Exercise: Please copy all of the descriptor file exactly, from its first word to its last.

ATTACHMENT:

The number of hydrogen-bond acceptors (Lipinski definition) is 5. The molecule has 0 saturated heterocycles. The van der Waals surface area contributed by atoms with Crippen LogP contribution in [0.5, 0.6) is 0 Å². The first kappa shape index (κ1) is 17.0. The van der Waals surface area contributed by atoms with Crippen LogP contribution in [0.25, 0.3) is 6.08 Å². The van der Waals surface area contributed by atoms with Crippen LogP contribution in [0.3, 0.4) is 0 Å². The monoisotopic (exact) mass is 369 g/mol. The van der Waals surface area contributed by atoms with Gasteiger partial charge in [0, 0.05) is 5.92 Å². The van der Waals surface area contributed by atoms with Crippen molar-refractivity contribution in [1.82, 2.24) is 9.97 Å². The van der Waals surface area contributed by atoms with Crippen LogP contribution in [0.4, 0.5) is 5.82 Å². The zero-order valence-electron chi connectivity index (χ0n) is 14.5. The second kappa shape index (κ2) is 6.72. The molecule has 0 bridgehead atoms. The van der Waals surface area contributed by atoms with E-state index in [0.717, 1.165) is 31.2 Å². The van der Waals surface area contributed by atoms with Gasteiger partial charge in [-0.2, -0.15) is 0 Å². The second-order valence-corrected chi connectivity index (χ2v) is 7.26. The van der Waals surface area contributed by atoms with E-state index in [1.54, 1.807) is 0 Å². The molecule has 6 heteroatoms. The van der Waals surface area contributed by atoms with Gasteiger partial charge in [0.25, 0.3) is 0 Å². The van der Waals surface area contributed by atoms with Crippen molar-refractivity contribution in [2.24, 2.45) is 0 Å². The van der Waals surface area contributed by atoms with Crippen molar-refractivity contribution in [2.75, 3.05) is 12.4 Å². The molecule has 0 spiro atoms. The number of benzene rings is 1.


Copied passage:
The number of hydrogen-bond acceptors (Lipinski definition) is 5. The molecule has 0 saturated heterocycles. The van der Waals surface area contributed by atoms with Crippen LogP contribution in [0.5, 0.6) is 0 Å². The first kappa shape index (κ1) is 17.0. The van der Waals surface area contributed by atoms with Crippen LogP contribution in [0.25, 0.3) is 6.08 Å². The van der Waals surface area contributed by atoms with Crippen LogP contribution in [0.3, 0.4) is 0 Å². The monoisotopic (exact) mass is 369 g/mol. The van der Waals surface area contributed by atoms with Gasteiger partial charge in [0, 0.05) is 5.92 Å². The van der Waals surface area contributed by atoms with Crippen molar-refractivity contribution in [1.82, 2.24) is 9.97 Å². The van der Waals surface area contributed by atoms with Crippen LogP contribution in [0.4, 0.5) is 5.82 Å². The zero-order valence-electron chi connectivity index (χ0n) is 14.5. The second kappa shape index (κ2) is 6.72. The molecule has 0 bridgehead atoms. The van der Waals surface area contributed by atoms with E-state index in [0.717, 1.165) is 31.2 Å². The van der Waals surface area contributed by atoms with Gasteiger partial charge in [-0.2, -0.15) is 0 Å². The second-order valence-corrected chi connectivity index (χ2v) is 7.26. The van der Waals surface area contributed by atoms with E-state index in [1.54, 1.807) is 0 Å². The molecule has 6 heteroatoms. The van der Waals surface area contributed by atoms with Gasteiger partial charge in [0.25, 0.3) is 0 Å². The van der Waals surface area contributed by atoms with Crippen molar-refractivity contribution in [2.24, 2.45) is 0 Å². The van der Waals surface area contributed by atoms with Crippen molar-refractivity contribution in [2.75, 3.05) is 12.4 Å². The molecule has 0 spiro atoms. The number of benzene rings is 1.